When a taxpayer sells an asset for more than its basis, it’s generally regarded as taxable income. This can be any asset - from a real estate investment property to your car or even your TV. These are considered capital gains, and taxpayers are responsible for accurately reporting this information to the IRS.
When Does It Apply?
Income from capital gains are taxed differently than ordinary income. Your ordinary income tax percentage (earnings from employment, self-employment, interest, dividends, or royalties) is dependent on your tax bracket, while the tax percentage on income from capital gains is dependent on how long the seller held that asset and is realized when it’s sold at a price higher than its basis. However, income from an investment property, such as rent, is taxed as ordinary income.
Not every capital asset qualifies as being taxable, including business inventory and depreciable business property. If a property is being used for personal use, such as your primary residence, you may exclude some or all gain as long as:
- You owned the home for at least two years in the five-year period before the sale.
- The property was used as a primary residence for at least two years in that same five-year period.
- In the two-year period before the sale, you haven’t excluded gain from the sale of another home.
If these conditions are met, $250,000 can be excluded if single and $500,000 if married and filing jointly.
Long-Term vs. Short-Term Capital Gains
The length of ownership is important because it affects how much tax you end up paying on that asset. Long-term capital gains result from assets that are held for more than one year before being disposed of. The tax rate for long-term capital gains is 0%, 15%, or 20%, dependent on your taxable income and filing status. Long-term capital gain tax rates are generally lower than short-term tax rates.
Short-term capital gains result from assets that are held for less than a year before being disposed of. Short-term capital gains are subject to taxation as regular income to one of the seven federal tax brackets with rates ranging from 10% to 37%.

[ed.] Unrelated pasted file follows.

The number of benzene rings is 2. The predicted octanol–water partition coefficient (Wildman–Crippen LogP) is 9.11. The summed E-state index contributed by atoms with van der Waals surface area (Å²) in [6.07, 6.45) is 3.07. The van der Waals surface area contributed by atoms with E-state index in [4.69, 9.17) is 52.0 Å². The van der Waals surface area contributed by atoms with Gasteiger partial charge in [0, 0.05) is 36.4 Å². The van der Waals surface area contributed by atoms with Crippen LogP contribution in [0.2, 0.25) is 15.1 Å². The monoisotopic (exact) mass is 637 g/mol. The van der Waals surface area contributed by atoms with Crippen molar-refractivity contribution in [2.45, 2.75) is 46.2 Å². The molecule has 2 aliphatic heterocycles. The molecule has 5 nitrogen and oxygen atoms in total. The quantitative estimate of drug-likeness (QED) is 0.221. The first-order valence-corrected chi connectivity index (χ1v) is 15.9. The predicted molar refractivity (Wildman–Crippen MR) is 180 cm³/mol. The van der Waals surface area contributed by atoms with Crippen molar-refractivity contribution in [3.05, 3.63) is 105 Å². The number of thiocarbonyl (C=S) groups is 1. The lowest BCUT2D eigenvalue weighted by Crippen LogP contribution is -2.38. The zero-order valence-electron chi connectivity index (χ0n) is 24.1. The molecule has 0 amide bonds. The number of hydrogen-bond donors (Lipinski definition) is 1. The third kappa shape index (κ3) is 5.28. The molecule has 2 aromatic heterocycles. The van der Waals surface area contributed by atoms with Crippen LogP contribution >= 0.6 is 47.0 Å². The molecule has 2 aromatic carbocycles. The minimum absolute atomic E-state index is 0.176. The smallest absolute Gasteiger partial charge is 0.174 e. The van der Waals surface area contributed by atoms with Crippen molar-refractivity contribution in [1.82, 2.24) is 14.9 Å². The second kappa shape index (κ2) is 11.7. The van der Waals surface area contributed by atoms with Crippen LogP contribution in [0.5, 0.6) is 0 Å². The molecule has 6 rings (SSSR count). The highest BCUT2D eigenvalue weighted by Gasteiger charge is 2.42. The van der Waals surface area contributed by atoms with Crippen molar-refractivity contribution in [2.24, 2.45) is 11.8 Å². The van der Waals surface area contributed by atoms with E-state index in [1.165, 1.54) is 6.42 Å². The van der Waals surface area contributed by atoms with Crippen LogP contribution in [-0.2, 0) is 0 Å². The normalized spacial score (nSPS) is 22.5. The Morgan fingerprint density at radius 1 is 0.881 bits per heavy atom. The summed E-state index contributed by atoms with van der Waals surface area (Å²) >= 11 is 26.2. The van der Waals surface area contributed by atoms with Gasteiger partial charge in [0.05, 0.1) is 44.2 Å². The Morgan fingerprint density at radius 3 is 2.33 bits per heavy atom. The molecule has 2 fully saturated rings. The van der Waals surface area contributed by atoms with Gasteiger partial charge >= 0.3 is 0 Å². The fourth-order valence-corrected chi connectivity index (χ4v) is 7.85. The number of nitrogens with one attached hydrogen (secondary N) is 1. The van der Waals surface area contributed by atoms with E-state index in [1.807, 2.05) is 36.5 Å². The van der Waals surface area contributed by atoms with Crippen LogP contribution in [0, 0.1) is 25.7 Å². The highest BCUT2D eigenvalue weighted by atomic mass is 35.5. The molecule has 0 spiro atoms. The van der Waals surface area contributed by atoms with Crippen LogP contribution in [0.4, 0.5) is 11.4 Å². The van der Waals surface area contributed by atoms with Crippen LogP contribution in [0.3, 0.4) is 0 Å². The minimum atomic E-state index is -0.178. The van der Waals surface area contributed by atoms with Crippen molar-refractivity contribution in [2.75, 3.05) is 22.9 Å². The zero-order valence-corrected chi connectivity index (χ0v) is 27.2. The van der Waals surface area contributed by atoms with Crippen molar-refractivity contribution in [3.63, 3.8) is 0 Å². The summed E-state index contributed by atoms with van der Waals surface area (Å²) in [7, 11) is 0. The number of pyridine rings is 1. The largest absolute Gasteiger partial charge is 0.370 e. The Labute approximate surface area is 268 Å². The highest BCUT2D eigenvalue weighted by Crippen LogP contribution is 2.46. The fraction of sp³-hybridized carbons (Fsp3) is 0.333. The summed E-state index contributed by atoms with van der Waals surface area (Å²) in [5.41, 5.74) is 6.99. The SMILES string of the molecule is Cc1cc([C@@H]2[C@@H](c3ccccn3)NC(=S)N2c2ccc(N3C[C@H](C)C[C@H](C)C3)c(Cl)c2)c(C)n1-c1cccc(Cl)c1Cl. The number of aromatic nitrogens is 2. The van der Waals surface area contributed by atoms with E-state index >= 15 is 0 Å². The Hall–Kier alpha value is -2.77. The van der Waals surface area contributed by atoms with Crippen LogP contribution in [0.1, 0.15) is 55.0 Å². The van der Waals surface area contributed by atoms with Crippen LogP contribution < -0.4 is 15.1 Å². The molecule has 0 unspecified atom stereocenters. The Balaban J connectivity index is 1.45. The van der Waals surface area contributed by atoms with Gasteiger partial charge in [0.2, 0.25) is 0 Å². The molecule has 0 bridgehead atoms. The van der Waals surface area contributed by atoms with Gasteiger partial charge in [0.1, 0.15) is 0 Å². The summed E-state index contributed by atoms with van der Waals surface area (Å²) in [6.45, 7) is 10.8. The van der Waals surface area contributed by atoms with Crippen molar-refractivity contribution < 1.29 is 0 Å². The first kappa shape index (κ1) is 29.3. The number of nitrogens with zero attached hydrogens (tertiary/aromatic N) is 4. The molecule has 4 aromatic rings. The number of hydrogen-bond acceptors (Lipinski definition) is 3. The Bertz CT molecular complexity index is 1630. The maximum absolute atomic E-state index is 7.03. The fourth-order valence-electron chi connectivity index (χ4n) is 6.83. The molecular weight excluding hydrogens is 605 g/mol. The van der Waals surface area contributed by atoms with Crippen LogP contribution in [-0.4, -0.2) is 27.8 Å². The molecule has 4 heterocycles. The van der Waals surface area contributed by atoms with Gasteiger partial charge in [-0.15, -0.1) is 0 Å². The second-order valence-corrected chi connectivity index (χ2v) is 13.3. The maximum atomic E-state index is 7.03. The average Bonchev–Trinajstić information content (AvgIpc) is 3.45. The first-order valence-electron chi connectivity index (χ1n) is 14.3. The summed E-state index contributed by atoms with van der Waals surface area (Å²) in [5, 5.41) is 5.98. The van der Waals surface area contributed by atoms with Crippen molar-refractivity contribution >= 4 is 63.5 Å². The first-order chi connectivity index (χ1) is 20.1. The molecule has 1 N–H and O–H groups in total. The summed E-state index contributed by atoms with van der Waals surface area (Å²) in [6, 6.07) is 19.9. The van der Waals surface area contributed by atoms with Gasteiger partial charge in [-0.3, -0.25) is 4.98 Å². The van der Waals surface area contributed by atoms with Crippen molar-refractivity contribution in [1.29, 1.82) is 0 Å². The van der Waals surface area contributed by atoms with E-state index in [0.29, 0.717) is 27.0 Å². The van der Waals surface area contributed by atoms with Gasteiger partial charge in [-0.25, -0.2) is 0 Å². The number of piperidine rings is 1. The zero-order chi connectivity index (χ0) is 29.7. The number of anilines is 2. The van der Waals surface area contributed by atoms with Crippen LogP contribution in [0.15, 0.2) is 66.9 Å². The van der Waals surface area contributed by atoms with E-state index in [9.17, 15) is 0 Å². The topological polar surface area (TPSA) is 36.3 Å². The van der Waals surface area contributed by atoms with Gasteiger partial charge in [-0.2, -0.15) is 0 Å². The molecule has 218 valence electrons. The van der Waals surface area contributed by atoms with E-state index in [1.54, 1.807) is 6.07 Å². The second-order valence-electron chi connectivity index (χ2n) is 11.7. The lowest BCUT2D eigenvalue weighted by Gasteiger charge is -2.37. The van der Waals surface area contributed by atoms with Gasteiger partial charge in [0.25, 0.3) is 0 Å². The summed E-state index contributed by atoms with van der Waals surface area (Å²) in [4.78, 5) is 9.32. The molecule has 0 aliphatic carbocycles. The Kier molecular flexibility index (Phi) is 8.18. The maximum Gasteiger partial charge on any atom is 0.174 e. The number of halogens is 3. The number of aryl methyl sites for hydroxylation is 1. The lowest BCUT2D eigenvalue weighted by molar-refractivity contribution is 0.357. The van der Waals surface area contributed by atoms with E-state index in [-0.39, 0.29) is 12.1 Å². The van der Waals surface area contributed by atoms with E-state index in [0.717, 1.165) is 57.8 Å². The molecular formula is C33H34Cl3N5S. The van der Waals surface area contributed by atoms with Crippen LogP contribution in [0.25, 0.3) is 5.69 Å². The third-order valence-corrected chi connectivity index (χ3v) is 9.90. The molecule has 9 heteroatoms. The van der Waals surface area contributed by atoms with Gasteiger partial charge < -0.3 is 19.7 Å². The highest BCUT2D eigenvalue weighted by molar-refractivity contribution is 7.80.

Lowering or Avoiding Capital Gains Tax
There are several strategies to minimize or defer capital gains tax:
- Retirement plans: Investing through retirement plans, such as a 401(k) or IRA, allows you to defer immediate taxes. When money is withdrawn, it’s taxed as ordinary income. With a Roth account, you can withdraw tax-free. Roth accounts are best if you’re in a higher tax bracket after retirement.
- Long-term investments: Holding onto assets for over a year means you can pay the lowest rates on capital gains tax.
- Use capital losses to offset capital gains: If you have a loss on an investment, you can decrease the tax on your gains on other investments. If the loss is greater than your capital gain, you can use up to $3,000 to offset ordinary income for the year. You can carry over the loss to future tax years until it’s drained.
- Know your cost basis: When reporting the sale of an investment to the IRS on your taxes, the method you choose to identify your sold shares can impact how much you owe.
- Consider a 1031 exchange: Under IRS Section 1031, a taxpayer can defer capital gains and income tax liability when exchanging like-kind real property for another within a strict time period. A 1031 exchange follows strict rules and requirements to qualify for tax deferment.
Your income tax liability should be part of your investment strategy, and it’s up to the taxpayer to report any realized gain for tax purposes. A tax professional can assist you in estimating your tax liability on capital gains.
The Investor's Cap Gains Guidebook
Re-invest your capital gains. Defer or Eliminate Taxable Income.